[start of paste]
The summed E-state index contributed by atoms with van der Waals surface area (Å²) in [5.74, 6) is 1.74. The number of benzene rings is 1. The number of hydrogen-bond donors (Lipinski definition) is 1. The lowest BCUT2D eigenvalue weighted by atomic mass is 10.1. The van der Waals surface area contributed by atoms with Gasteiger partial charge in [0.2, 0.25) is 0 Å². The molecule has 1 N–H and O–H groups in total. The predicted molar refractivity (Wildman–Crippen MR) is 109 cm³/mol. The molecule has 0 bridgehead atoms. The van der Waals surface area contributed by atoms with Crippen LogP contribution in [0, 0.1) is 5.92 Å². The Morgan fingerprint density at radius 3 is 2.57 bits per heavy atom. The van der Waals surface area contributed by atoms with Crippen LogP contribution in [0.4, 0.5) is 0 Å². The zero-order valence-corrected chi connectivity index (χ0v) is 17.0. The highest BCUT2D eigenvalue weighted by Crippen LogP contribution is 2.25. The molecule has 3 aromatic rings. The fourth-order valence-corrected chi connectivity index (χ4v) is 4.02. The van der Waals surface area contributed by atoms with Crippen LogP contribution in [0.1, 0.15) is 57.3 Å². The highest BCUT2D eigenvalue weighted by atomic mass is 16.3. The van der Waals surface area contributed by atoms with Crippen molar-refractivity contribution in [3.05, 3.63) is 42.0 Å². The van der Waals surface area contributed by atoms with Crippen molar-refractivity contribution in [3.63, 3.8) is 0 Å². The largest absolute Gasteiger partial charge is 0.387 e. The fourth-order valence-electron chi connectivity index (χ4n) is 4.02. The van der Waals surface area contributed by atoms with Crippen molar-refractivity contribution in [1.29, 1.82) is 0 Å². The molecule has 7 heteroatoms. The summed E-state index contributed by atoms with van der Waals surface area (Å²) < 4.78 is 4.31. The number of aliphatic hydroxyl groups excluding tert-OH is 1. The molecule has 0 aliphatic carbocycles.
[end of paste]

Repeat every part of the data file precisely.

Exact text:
The summed E-state index contributed by atoms with van der Waals surface area (Å²) in [5.74, 6) is 1.74. The number of benzene rings is 1. The number of hydrogen-bond donors (Lipinski definition) is 1. The lowest BCUT2D eigenvalue weighted by atomic mass is 10.1. The van der Waals surface area contributed by atoms with Gasteiger partial charge in [0.2, 0.25) is 0 Å². The molecule has 1 N–H and O–H groups in total. The predicted molar refractivity (Wildman–Crippen MR) is 109 cm³/mol. The molecule has 0 bridgehead atoms. The van der Waals surface area contributed by atoms with Crippen LogP contribution in [0, 0.1) is 5.92 Å². The Morgan fingerprint density at radius 3 is 2.57 bits per heavy atom. The van der Waals surface area contributed by atoms with Crippen LogP contribution in [0.4, 0.5) is 0 Å². The zero-order valence-corrected chi connectivity index (χ0v) is 17.0. The highest BCUT2D eigenvalue weighted by Crippen LogP contribution is 2.25. The molecule has 3 aromatic rings. The fourth-order valence-corrected chi connectivity index (χ4v) is 4.02. The van der Waals surface area contributed by atoms with Crippen LogP contribution in [0.1, 0.15) is 57.3 Å². The highest BCUT2D eigenvalue weighted by atomic mass is 16.3. The van der Waals surface area contributed by atoms with Crippen molar-refractivity contribution in [3.05, 3.63) is 42.0 Å². The van der Waals surface area contributed by atoms with Crippen molar-refractivity contribution in [3.63, 3.8) is 0 Å². The largest absolute Gasteiger partial charge is 0.387 e. The fourth-order valence-electron chi connectivity index (χ4n) is 4.02. The van der Waals surface area contributed by atoms with Crippen molar-refractivity contribution in [1.29, 1.82) is 0 Å². The molecule has 7 heteroatoms. The summed E-state index contributed by atoms with van der Waals surface area (Å²) < 4.78 is 4.31. The number of aliphatic hydroxyl groups excluding tert-OH is 1. The molecule has 0 aliphatic carbocycles.